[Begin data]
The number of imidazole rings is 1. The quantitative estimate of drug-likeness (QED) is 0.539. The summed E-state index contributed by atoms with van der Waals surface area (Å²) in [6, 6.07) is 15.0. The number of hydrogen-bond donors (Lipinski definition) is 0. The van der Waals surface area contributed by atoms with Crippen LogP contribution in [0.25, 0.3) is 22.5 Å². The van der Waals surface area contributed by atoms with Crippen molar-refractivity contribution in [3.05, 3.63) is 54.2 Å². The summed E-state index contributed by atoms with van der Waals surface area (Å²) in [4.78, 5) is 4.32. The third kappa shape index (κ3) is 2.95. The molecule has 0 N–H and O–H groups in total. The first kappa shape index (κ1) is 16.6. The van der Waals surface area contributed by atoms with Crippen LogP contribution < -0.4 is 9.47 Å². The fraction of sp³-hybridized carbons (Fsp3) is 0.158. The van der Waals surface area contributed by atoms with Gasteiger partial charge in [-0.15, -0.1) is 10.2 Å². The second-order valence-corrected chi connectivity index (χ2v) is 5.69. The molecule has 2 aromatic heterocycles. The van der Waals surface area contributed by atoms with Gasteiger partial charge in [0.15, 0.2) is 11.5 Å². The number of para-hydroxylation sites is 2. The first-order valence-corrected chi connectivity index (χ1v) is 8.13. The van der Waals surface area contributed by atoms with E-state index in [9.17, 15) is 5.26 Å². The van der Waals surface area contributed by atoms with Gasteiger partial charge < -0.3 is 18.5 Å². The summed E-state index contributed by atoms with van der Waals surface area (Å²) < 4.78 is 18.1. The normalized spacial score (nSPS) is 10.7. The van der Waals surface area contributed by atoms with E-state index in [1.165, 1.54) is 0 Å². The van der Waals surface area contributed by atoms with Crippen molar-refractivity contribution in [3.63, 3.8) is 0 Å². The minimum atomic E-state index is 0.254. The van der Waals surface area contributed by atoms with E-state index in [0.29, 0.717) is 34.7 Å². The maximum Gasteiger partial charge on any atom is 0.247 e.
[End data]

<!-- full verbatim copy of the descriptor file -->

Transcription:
The number of imidazole rings is 1. The quantitative estimate of drug-likeness (QED) is 0.539. The summed E-state index contributed by atoms with van der Waals surface area (Å²) in [6, 6.07) is 15.0. The number of hydrogen-bond donors (Lipinski definition) is 0. The van der Waals surface area contributed by atoms with Crippen LogP contribution in [0.25, 0.3) is 22.5 Å². The van der Waals surface area contributed by atoms with Crippen molar-refractivity contribution in [3.05, 3.63) is 54.2 Å². The summed E-state index contributed by atoms with van der Waals surface area (Å²) in [4.78, 5) is 4.32. The third kappa shape index (κ3) is 2.95. The molecule has 0 N–H and O–H groups in total. The first kappa shape index (κ1) is 16.6. The van der Waals surface area contributed by atoms with Crippen LogP contribution < -0.4 is 9.47 Å². The fraction of sp³-hybridized carbons (Fsp3) is 0.158. The van der Waals surface area contributed by atoms with Gasteiger partial charge in [-0.15, -0.1) is 10.2 Å². The second-order valence-corrected chi connectivity index (χ2v) is 5.69. The molecule has 2 aromatic heterocycles. The van der Waals surface area contributed by atoms with Gasteiger partial charge in [0.15, 0.2) is 11.5 Å². The number of para-hydroxylation sites is 2. The first-order valence-corrected chi connectivity index (χ1v) is 8.13. The van der Waals surface area contributed by atoms with E-state index in [9.17, 15) is 5.26 Å². The van der Waals surface area contributed by atoms with Gasteiger partial charge < -0.3 is 18.5 Å². The summed E-state index contributed by atoms with van der Waals surface area (Å²) < 4.78 is 18.1. The normalized spacial score (nSPS) is 10.7. The van der Waals surface area contributed by atoms with E-state index in [1.165, 1.54) is 0 Å². The van der Waals surface area contributed by atoms with Crippen molar-refractivity contribution in [3.63, 3.8) is 0 Å². The minimum atomic E-state index is 0.254. The van der Waals surface area contributed by atoms with E-state index in [0.29, 0.717) is 34.7 Å². The maximum Gasteiger partial charge on any atom is 0.247 e.